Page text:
Whitney Houston at the BRITs
Watching the jarringly brusque tribute, my mind flashed back to an earlier time: in 1987, in a Park Lane hotel ballroom, Whitney sang her hit du jour, How Will I Know, dancing slightly awkwardly to a backing track on a stage more suited to an army base than an awards show. We were ten yards away, pushing bad food around our plates, and could hear Whitney acoustically, as well as through the PA. She gave it her all, and as the pre-record started to fade, was so into the performance that she continued for a good fifteen seconds, not backing off her volume at all. Jaws hit the table as the most thrilling sound vaulted over us. For those fifteen seconds, she was a blissful and transported teenager, singing in the Lord’s House. In that fakest of environments—an awards show—something real.

Weird iPod Synchronicity Pt1: Feb 28th, Park Lane, London
On the bus going up Park Lane, approaching Speaker’s Corner at Hyde Park yesterday morning. iPod on random. A Dylan track, from a bootleg I haven’t even bothered listening to (it comes from a period I don’t care for, around the time of Under The Red Sky). It’s a shuffle, pretty unmixed sounding, with what sounds like Randy Jackson’s rubbery bass lines bubbling along*. “One time in London I’d gone out for a walk/At the place called Hyde Park, where people talk/Get up on a platform and they tell their point of view/To anyone who’s there, that’s who they’re talkin’ to/There was a man on a platform, talking to some folks, about TV being evil, he wasn’t telling jokes…” Leaving aside the obviously low, McGonagall-esque quality of these lines—possibly some of the worst Bob’s ever penned—How strange is that?

*I remember Randy Jackson saying they were pretty odd sessions. Don Was would line-up different bands of players each time Dylan came to the studio. No-one had the first clue what they were doing. It’s a production technique, I guess…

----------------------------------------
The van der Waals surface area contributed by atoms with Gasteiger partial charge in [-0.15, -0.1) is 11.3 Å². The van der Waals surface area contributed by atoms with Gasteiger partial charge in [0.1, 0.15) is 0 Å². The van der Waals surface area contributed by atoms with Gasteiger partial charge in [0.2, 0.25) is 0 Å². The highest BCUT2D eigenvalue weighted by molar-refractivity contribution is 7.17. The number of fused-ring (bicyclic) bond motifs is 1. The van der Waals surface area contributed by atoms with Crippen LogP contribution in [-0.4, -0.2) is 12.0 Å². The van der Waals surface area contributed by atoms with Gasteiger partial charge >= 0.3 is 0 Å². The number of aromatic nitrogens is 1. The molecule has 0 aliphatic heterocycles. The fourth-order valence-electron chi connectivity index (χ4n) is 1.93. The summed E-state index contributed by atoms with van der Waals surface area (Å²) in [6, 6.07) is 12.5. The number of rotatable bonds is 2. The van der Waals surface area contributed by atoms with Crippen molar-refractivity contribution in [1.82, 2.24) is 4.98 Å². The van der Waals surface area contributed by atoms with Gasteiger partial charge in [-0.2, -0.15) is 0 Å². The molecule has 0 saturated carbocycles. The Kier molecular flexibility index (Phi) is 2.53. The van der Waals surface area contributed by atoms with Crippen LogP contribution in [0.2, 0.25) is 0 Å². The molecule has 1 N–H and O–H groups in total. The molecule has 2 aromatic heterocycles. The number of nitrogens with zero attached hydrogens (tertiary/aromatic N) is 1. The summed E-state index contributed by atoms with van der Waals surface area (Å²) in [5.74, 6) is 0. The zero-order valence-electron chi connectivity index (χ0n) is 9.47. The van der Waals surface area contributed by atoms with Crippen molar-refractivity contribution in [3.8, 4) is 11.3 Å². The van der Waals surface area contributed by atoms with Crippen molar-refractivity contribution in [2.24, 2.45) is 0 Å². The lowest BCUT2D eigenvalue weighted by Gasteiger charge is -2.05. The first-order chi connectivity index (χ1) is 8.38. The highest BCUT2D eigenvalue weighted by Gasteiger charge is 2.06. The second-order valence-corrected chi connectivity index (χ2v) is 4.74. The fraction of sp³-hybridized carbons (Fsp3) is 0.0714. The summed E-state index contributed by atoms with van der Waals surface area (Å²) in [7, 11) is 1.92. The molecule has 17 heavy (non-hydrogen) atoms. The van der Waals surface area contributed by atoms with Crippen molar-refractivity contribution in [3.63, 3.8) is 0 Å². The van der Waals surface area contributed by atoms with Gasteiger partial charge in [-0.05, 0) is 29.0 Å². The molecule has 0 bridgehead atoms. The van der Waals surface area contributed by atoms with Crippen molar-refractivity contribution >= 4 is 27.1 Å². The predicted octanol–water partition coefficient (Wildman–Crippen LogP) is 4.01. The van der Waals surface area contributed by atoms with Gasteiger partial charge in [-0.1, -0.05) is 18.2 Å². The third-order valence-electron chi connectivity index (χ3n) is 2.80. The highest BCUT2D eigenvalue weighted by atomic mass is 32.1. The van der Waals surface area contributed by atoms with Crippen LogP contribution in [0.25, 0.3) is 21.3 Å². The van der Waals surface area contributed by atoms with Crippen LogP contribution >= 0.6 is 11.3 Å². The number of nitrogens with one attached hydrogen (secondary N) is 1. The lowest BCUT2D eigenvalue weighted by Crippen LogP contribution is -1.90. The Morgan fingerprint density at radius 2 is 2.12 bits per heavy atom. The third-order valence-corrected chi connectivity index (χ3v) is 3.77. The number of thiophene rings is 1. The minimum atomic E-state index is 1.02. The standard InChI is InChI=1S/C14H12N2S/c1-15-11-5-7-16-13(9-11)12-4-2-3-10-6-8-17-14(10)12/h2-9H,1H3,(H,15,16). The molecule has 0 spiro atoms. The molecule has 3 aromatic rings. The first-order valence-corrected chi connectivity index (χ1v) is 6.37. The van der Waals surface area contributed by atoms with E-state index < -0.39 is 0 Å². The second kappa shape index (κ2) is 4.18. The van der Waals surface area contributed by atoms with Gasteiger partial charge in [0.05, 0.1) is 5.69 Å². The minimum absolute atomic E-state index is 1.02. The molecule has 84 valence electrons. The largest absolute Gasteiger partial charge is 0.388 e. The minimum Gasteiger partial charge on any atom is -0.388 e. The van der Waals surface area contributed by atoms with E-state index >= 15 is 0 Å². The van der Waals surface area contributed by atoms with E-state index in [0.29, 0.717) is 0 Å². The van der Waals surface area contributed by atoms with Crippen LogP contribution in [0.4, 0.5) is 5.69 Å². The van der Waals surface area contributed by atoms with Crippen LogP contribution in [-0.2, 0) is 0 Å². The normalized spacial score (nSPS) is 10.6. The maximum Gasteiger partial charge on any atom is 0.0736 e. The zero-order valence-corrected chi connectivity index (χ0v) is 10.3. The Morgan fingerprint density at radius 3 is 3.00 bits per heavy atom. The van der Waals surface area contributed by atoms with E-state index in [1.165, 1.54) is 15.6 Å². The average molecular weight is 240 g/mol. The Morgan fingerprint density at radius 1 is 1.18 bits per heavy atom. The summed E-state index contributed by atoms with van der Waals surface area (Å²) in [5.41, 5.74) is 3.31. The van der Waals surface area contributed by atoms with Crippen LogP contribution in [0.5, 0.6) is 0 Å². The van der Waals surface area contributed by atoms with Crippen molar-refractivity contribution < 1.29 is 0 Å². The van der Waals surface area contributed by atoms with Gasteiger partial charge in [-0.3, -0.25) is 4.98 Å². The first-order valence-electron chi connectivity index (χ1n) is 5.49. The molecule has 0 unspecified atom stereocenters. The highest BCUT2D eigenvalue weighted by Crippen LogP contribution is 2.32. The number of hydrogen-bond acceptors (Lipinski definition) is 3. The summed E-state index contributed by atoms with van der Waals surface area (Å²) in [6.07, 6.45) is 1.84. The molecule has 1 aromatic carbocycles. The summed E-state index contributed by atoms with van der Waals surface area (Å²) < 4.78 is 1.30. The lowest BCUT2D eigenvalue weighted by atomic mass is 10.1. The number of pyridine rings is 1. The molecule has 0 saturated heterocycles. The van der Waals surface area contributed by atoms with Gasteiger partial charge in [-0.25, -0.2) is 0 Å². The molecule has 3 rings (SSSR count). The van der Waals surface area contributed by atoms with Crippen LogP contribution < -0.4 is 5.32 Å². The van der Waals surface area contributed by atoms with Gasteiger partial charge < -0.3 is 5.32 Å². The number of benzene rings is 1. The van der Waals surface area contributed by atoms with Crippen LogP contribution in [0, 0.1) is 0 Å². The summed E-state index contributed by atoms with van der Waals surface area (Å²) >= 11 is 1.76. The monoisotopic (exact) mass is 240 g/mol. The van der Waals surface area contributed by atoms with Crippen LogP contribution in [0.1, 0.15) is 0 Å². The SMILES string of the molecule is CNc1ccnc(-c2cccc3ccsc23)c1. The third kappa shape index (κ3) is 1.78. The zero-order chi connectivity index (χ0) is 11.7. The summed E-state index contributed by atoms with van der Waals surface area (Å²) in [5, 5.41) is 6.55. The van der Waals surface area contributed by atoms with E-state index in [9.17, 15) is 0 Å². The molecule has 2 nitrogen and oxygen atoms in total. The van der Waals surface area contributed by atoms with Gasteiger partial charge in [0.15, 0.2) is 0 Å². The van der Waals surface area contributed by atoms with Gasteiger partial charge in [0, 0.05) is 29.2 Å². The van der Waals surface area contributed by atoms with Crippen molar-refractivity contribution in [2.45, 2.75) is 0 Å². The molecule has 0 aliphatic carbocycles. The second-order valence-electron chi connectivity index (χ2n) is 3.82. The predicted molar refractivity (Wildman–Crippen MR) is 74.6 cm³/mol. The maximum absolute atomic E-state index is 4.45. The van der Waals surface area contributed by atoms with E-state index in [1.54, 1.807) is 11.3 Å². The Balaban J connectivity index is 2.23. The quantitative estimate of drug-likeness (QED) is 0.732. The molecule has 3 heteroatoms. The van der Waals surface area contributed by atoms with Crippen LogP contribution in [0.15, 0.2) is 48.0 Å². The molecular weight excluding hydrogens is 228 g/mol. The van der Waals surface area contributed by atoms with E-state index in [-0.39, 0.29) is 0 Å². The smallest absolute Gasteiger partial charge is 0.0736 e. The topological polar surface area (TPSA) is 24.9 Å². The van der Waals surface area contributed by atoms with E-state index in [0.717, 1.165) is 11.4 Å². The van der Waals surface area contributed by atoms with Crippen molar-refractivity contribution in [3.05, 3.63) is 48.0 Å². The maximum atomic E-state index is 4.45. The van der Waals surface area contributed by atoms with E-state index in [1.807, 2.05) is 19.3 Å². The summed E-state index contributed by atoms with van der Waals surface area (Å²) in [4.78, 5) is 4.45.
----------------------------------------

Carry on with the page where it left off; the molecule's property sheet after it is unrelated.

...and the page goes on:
Bonnie Raitt: Thank You
That’s the song Thank You, from early in her career, although it’s entirely appropriate to thank Bonnie for one of American music’s most satisfying careers. Justin Vernon draw attention last year to her sublime I Can’t Make You Love Me, but there’s so much in Bonnie’s past that’s fine, just waiting for rediscovery. I’m just going to draw attention to a winning radio airshot: The Lost Broadcast: Philadelphia 1972. [Through some grey European law loophole Amazon are selling CD’s of US radio broadcasts from Dylan, Waits and Cohen, among others]. Bonnie introduces it thus: “This is a tune—for all you unseen people out there I’m just going to move to the piano to show how versatile I am—haven’t played a piano for months now, didn’t play it before that since I was a little kid, pubescing in Los Angeles. Playing Dick Dale runs [runs finger down keyboard]—Wipeout! Anyway, this is a tune I wrote over the summer. Ready?”

It’s not a perfect song, part Jackson Brown, part Eric Kaz, a little Philly soul (the taping took place at the legendary Sigma Sound studios), even some Toussaint in the piano melody, but this performance, with Freebo on bass and TJ Tindall on slithery, chiming guitar is a little gem. As she glides her beautiful voice over the phrase “I was all you’d ever need,” hear one of the great American voices—unforced, unglitzy, true.

The Adele Gap
Phrase meaning: the difference between a performer’s singing and speaking voices. Example: “there is no Adele Gap in the case of Leonard Cohen.” See TIME magazine mishearing of Adele Grammy exclamation “Mum! Girl done good!” below.